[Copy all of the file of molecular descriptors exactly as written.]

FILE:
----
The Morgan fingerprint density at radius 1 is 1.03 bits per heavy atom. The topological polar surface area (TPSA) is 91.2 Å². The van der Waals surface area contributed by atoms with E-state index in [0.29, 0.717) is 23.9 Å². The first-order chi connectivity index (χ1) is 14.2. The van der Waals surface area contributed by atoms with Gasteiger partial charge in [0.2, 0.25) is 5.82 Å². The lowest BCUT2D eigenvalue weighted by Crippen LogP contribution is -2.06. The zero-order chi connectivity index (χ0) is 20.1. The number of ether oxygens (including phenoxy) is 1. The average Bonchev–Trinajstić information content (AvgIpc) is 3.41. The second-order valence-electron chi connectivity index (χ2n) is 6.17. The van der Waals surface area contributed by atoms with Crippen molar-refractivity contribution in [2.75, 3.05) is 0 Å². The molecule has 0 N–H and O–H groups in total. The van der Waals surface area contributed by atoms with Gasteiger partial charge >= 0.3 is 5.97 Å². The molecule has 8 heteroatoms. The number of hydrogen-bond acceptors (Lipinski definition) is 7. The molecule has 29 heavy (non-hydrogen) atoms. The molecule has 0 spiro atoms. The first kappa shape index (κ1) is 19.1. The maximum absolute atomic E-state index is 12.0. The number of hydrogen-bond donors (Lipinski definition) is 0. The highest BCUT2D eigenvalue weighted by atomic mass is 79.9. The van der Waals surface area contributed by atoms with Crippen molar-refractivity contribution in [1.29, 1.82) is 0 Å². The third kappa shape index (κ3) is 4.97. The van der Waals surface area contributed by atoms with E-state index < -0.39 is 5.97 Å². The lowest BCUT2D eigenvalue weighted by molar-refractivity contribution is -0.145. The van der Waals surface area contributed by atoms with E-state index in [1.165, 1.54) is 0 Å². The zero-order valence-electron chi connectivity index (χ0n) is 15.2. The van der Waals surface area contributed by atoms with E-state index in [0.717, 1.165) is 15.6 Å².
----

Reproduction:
The Morgan fingerprint density at radius 1 is 1.03 bits per heavy atom. The topological polar surface area (TPSA) is 91.2 Å². The van der Waals surface area contributed by atoms with E-state index in [0.29, 0.717) is 23.9 Å². The first-order chi connectivity index (χ1) is 14.2. The van der Waals surface area contributed by atoms with Gasteiger partial charge in [0.2, 0.25) is 5.82 Å². The lowest BCUT2D eigenvalue weighted by Crippen LogP contribution is -2.06. The zero-order chi connectivity index (χ0) is 20.1. The number of ether oxygens (including phenoxy) is 1. The average Bonchev–Trinajstić information content (AvgIpc) is 3.41. The second-order valence-electron chi connectivity index (χ2n) is 6.17. The van der Waals surface area contributed by atoms with Crippen molar-refractivity contribution in [2.75, 3.05) is 0 Å². The molecule has 0 N–H and O–H groups in total. The van der Waals surface area contributed by atoms with Gasteiger partial charge >= 0.3 is 5.97 Å². The molecule has 8 heteroatoms. The number of hydrogen-bond acceptors (Lipinski definition) is 7. The molecule has 29 heavy (non-hydrogen) atoms. The molecule has 0 spiro atoms. The first kappa shape index (κ1) is 19.1. The maximum absolute atomic E-state index is 12.0. The number of hydrogen-bond donors (Lipinski definition) is 0. The highest BCUT2D eigenvalue weighted by atomic mass is 79.9. The van der Waals surface area contributed by atoms with Crippen molar-refractivity contribution in [1.29, 1.82) is 0 Å². The third kappa shape index (κ3) is 4.97. The van der Waals surface area contributed by atoms with E-state index < -0.39 is 5.97 Å². The lowest BCUT2D eigenvalue weighted by molar-refractivity contribution is -0.145. The van der Waals surface area contributed by atoms with E-state index in [1.165, 1.54) is 0 Å². The zero-order valence-electron chi connectivity index (χ0n) is 15.2. The van der Waals surface area contributed by atoms with E-state index in [0.717, 1.165) is 15.6 Å².